What is a Sleep Laboratory?
Sleep is the restructuring of the physical and mental state of the body, which is tired during the day, by taking a break from daily work and by means of its biological and chemical functions during the night. Considering that a third of our lives are spent in sleep, it can be understood how important it is. Because the body finds the opportunity to renew itself by resting thanks to sleep.
Sleep disorders, oversleeping or not being able to sleep at all, disorders that occur during sleep and cause deterioration of wakefulness functions, and other diseases that affect sleep state constitute the main field of study of sleep medicine. There are more than 80 different sleep and waking problems. All of these problems negatively affect people's quality of life. The most common sleep disorders are as follows:
•Breathlessness during sleep (sleep apnea),
•Excessive daytime sleepiness,
•Restless legs syndrome,
•Insomnia due to adjustment disorder
What Diseases Does the Sleep Laboratory Examine?
Problems that should be evaluated in the sleep laboratory are as follows:
•Shortness of breath during sleep
•Nocturnal heart rhythm irregularities
•Complaints of inadequate and interrupted sleep
•Dryness of the mouth
•Neck sweating during sleep at night
•Periodic leg movements that cause daytime fatigue and sleepiness.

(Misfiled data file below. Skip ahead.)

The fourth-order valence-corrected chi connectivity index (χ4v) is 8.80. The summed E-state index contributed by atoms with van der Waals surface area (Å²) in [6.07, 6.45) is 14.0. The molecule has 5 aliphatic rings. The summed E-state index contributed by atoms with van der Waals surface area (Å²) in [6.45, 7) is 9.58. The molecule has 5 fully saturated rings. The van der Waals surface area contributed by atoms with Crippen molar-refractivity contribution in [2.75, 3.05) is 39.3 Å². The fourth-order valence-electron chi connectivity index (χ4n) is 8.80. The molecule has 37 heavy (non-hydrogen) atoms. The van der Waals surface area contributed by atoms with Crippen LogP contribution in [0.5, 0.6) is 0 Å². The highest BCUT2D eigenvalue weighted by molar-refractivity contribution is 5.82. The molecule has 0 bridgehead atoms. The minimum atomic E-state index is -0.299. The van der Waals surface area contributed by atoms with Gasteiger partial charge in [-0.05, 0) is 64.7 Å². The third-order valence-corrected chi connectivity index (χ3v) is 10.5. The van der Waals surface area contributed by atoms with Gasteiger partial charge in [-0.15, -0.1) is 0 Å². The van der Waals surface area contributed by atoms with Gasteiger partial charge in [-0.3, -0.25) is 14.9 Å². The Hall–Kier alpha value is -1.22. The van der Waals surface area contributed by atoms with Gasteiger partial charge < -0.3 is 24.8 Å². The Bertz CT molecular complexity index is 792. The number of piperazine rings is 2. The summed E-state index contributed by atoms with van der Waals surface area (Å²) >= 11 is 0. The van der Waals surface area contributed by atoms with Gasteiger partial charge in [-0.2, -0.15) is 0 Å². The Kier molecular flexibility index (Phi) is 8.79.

Obstructive Sleep Apnea (OSA)
It is one of the most common sleep disorders. Obstructive sleep apnea is a condition in which airflow from the mouth and nose is interrupted, although abdominal and thoracic respiratory effort is normal. After a period of apnea, the patient breathes loudly and begins to snore with a flutter-like movement.
The most common symptoms of sleep apnea are as follows:
•Excessive daytime sleepiness
•Atypical chest pain
•Rhythm disorders in the heart
•Feeling of drowning in sleep
•Headache on waking
•Memory impairment and forgetfulness
•Loss of sexual desire
•Decreased decision-making ability
•Depression and psychosis
•Dryness of the mouth
•Mental and physical deterrioration
Sleep Apnea Treatment
A multidisciplinary approach is determined for the diagnosis and treatment of obstructive sleep apnea (OSA). General treatment methods can be divided into medical treatment and surgical treatment methods.
Medical treatment methods mostly proceed within the scope of general precautions. Especially excessive weight is a factor that worsens sleep apnea syndrome. Therefore, providing weight control is an important part of the treatment. Apart from this, sleeping on the side should be preferred instead of lying on the back. Although it is an old method, sewing a hard ball on the back of the pajamas is a method that remains valid today. Thus, since it will be difficult to sleep on your back, the problem of snoring and apnea is tried to be reduced. In some cases, mechanical tools are used. CPAP, BIPAP, oral or intranasal instruments are useful because they apply positive airway pressure.
Surgical treatment methods have an important place in the treatment of snoring and obstructive sleep apnea. Surgical interventions are used for methods that bypass the obstruction. The most common surgical interventions are as follows:
•Tongue base surgery,
•Soft palate and tonsil operation,
•Nasopharyngeal surgery such as adenoidectomy,
•Nose operations such as Concha reduction, polypectomy, septum or valve surgery.
Sleep Laboratory Process